• Use lowercase in tags.
    • <a href="somewhere.html">Link</a>  YES!
    • <A HREF="somewhere.html">Link</A>  NO
    • <A Href="somewhere.html">Link</a>  NO
  • Use 4 spaces for indentation. Code editors can usually be told to automatically maintain your current indentation level, and you can often specify whether you want to indent with tabs or spaces. 4 spaces is the recommendation.
  • Know which elements are self-closing. Here are a few examples:
    • <meta name="description" content="Hello world.">  Self-closing
    • <img src="bunny.jpg" alt="Here's a bunny">  Self-closing
    • <p>Here is a paragraph.</p>  Needs closing tag
    • <script>console.log('Hello world');</script>  Needs closing tag
  • Use inline and block elements correctly. Inline elements can be nested inside block elements. Block elements shouldn’t be nested inside inline elements. And some elements automatically close others if used incorrectly.
    • <p><span>Hello world</span></p>  Inline inside block = YES
    • <span><p>Hello world</p></span>  Block inside inline = NO
    • <div><p>Hello world</p></div>  YES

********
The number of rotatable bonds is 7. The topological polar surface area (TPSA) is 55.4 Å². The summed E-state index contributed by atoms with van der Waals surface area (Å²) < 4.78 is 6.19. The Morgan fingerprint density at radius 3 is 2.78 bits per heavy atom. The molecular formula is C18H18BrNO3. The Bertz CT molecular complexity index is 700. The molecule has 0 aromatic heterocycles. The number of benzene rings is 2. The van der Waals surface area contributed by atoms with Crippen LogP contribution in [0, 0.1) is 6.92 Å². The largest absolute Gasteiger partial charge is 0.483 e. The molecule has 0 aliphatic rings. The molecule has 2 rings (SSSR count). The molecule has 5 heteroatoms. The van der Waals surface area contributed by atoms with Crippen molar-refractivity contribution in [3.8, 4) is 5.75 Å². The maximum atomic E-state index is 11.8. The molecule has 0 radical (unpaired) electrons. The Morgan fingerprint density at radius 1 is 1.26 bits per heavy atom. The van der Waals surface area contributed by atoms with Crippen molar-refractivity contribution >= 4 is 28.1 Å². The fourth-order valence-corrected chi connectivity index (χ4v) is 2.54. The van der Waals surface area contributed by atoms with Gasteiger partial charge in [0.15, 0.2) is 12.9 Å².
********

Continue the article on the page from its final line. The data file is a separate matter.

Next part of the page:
• <p><div>Hello world</div></p>  NO (child <div> will automatically close the opening <p> tag, making the closing </p> tag invalid)
  • Stop using old elements
    • Use <strong> instead of <b>
    • Use <em> instead of <i>
    • Never use <blink>
  • Use double quotes for HTML parameters. This is for consistency, and especially comes into play when using inline Javascript.
    • <a href="something.html">Link</a>  YES
    • <a href='something.html'>Link</a>  NO (technically valid, but not recommended)

Don’t forget the styles

The same principles apply to your CSS: the computer won’t care if it’s ugly, but you should. Again, here are some quick pointers:

  • Indent with 4 spaces
  • Use spaces correctly
    • font-weight: bold;  YES
    • font-weight:bold;  NO